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PostPosted: Tue Aug 01, 2017 1:24 pm    Post subject: Reply with quote

There must be a drought if Ireland doesn't have enough water. Or is it just a lack of storage because "it always rains in Ireland!"?
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emordnilap



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PostPosted: Tue Aug 01, 2017 2:43 pm    Post subject: Reply with quote

kenneal - lagger wrote:
There must be a drought if Ireland doesn't have enough water. Or is it just a lack of storage because "it always rains in Ireland!"?


Yes. Laughing

Dublin water infrastructure is in dire shape, still using Edwardian tech. The phenomenal growth in its population, plus tourism, has put it under immense pressure.

They've been fighting over plans to pipe water from the Shannon to Dublin for some years. Simply fixing leaks would almost negate any need.
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kenneal - lagger
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PostPosted: Tue Aug 01, 2017 5:48 pm    Post subject: Reply with quote

Fixing leaks would make a huge difference in the UK too. It would also cut out a lot of traffic congestion once they had fixed the lot.

One of the methods that they can use involves blowing a flexible tube into the existing main then infusing the tube with resin so that it sets hard. They only have to make intermittent holes in the road surface that way.

Not that they are using it locally. We have a couple of ongoing long trenches in our roads on top of the holes that they have dug into the A339 in several places as the old pipe keeps bursting.

We have plans for our own system when TS starts to look like Hitting TF. I was given a couple of electric multi stage high head pumps a few years ago which we will use to pump water from our rainwater collection system to the top of our hill from where we can let it flow down into a sand filter. There will then still be enough head to get it up into a tank in our loft or straight into our taps.
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emordnilap



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PostPosted: Wed Aug 02, 2017 11:23 am    Post subject: Reply with quote

kenneal - lagger wrote:
We have plans for our own system when TS starts to look like Hitting TF. I was given a couple of electric multi stage high head pumps a few years ago which we will use to pump water from our rainwater collection system to the top of our hill from where we can let it flow down into a sand filter. There will then still be enough head to get it up into a tank in our loft or straight into our taps.


Sounds like a fun project, really, I mean it, the sort of thing I'd love to be involved with.

We've a deep well, a powerful submersible pump and a pressure tank; all fairly simple technology and giving great water pressure but reliant upon that modern technology and the grid, nonetheless.

The water is not perfect by laboratory standards - we're recommended this filter and that - but it tastes excellent and we're not dead after 20 years of drinking it.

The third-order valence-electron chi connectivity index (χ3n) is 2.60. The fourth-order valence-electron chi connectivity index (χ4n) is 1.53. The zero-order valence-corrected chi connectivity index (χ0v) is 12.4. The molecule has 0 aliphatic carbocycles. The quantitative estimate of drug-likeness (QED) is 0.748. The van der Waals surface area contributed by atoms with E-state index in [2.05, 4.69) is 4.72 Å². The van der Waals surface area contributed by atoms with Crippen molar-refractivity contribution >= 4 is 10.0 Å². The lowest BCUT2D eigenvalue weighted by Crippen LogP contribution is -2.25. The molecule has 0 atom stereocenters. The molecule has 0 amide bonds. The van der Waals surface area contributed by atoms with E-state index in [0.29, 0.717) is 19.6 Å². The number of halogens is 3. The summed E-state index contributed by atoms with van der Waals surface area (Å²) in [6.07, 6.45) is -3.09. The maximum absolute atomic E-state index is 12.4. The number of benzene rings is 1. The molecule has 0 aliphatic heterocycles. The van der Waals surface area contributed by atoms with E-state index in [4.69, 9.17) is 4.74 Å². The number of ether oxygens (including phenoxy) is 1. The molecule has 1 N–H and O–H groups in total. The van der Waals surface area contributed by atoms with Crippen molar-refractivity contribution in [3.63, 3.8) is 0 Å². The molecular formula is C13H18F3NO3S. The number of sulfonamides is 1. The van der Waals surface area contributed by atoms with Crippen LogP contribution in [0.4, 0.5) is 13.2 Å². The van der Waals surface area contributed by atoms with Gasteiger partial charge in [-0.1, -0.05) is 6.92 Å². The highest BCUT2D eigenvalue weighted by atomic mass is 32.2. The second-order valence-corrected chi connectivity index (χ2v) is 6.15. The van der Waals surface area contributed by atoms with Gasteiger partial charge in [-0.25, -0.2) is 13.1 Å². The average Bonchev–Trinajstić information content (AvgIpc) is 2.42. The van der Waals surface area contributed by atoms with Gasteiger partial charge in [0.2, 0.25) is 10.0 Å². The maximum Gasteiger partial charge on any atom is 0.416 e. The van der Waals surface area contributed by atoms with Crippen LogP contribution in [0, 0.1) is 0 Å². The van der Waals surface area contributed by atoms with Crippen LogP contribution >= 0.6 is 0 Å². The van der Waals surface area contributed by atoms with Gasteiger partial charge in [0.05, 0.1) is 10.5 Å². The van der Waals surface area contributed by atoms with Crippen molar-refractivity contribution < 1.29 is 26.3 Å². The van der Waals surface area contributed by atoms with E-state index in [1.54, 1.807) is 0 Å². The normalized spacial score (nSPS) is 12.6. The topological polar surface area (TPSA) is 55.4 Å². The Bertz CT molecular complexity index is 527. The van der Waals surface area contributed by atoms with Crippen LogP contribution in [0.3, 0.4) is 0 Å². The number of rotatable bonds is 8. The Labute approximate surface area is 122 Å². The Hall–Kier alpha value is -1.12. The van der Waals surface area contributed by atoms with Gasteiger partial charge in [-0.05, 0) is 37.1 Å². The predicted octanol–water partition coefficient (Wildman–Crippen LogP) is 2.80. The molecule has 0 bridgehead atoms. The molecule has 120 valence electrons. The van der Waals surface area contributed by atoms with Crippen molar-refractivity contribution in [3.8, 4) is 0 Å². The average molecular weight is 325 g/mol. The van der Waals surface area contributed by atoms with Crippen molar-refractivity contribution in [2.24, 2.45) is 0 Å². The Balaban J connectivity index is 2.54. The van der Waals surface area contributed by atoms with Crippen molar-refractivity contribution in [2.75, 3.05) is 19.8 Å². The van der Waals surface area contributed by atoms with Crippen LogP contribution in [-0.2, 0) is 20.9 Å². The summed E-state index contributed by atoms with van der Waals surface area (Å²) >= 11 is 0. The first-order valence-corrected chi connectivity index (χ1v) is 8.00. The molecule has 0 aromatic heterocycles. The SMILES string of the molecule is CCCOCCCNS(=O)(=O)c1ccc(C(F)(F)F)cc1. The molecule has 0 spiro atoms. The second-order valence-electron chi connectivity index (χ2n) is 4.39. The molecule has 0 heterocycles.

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adam2
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PostPosted: Sat Jan 27, 2018 12:29 pm    Post subject: Reply with quote

The drought in South Africa, and in Capetown in particular, seems to worsening.http://www.bbc.co.uk/news/world-africa-42836560

It is said that the day is approaching when all water piped into homes will be cut of, with supplies only available from other sources and carried in containers.
In the next few days the daily allowance is to be cut from 73 litres to 50 litres.
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kenneal - lagger
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PostPosted: Sat Jan 27, 2018 4:26 pm    Post subject: Reply with quote

emordnilap wrote:
kenneal - lagger wrote:
We have plans for our own system when TS starts to look like Hitting TF. I was given a couple of electric multi stage high head pumps a few years ago which we will use to pump water from our rainwater collection system to the top of our hill from where we can let it flow down into a sand filter. There will then still be enough head to get it up into a tank in our loft or straight into our taps.


Sounds like a fun project, really, I mean it, the sort of thing I'd love to be involved with.

We've a deep well, a powerful submersible pump and a pressure tank; all fairly simple technology and giving great water pressure but reliant upon that modern technology and the grid, nonetheless.

The water is not perfect by laboratory standards - we're recommended this filter and that - but it tastes excellent and we're not dead after 20 years of drinking it.


I've just seen this post Em and I don't know how I missed it.

One of my first jobs was as a junior engineer on a water filtration plant in east London in the late 1960's. It was sand filters on a massive scale; square kilometres of them to filter Thames water, already seven times inspected and passed by the residents of the Thames Valley before it was piped into London with the addition of a small quantity of Chlorine.

My next contact with a sand filter was at CAT while doing my MSc. All their water is provided from their own reservoir via a sand filter about 1.5 metres cube followed by UV final treatment.

Wonderful things they are with their Schmutzdecke layer of natural bacteria and virtually no moving parts.
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Last edited by kenneal - lagger on Sat Feb 17, 2018 12:12 pm; edited 1 time in total